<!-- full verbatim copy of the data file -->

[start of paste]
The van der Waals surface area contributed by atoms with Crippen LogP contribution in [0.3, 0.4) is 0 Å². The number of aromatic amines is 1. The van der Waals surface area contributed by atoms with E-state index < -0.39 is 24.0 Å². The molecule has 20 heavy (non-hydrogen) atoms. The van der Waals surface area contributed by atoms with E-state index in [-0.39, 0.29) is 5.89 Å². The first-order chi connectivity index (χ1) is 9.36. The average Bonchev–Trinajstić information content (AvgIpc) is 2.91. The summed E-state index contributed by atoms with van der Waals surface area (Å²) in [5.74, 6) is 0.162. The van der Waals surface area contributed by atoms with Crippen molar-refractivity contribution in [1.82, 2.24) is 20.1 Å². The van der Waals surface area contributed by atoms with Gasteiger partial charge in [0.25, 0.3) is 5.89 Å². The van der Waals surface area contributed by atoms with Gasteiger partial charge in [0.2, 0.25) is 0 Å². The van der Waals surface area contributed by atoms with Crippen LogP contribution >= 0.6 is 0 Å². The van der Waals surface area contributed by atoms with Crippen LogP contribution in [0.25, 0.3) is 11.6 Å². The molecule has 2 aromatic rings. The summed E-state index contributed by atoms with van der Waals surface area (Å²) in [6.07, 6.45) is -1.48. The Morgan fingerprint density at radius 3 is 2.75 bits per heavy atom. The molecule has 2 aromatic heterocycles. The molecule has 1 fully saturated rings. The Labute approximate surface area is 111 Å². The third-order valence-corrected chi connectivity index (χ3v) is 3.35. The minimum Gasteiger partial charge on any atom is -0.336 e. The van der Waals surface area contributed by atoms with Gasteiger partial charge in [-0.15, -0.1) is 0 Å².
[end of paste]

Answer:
The van der Waals surface area contributed by atoms with Crippen LogP contribution in [0.3, 0.4) is 0 Å². The number of aromatic amines is 1. The van der Waals surface area contributed by atoms with E-state index < -0.39 is 24.0 Å². The molecule has 20 heavy (non-hydrogen) atoms. The van der Waals surface area contributed by atoms with E-state index in [-0.39, 0.29) is 5.89 Å². The first-order chi connectivity index (χ1) is 9.36. The average Bonchev–Trinajstić information content (AvgIpc) is 2.91. The summed E-state index contributed by atoms with van der Waals surface area (Å²) in [5.74, 6) is 0.162. The van der Waals surface area contributed by atoms with Crippen molar-refractivity contribution in [1.82, 2.24) is 20.1 Å². The van der Waals surface area contributed by atoms with Gasteiger partial charge in [0.25, 0.3) is 5.89 Å². The van der Waals surface area contributed by atoms with Gasteiger partial charge in [0.2, 0.25) is 0 Å². The van der Waals surface area contributed by atoms with Crippen LogP contribution >= 0.6 is 0 Å². The van der Waals surface area contributed by atoms with Crippen LogP contribution in [0.25, 0.3) is 11.6 Å². The molecule has 2 aromatic rings. The summed E-state index contributed by atoms with van der Waals surface area (Å²) in [6.07, 6.45) is -1.48. The Morgan fingerprint density at radius 3 is 2.75 bits per heavy atom. The molecule has 2 aromatic heterocycles. The molecule has 1 fully saturated rings. The Labute approximate surface area is 111 Å². The third-order valence-corrected chi connectivity index (χ3v) is 3.35. The minimum Gasteiger partial charge on any atom is -0.336 e. The van der Waals surface area contributed by atoms with Gasteiger partial charge in [-0.15, -0.1) is 0 Å².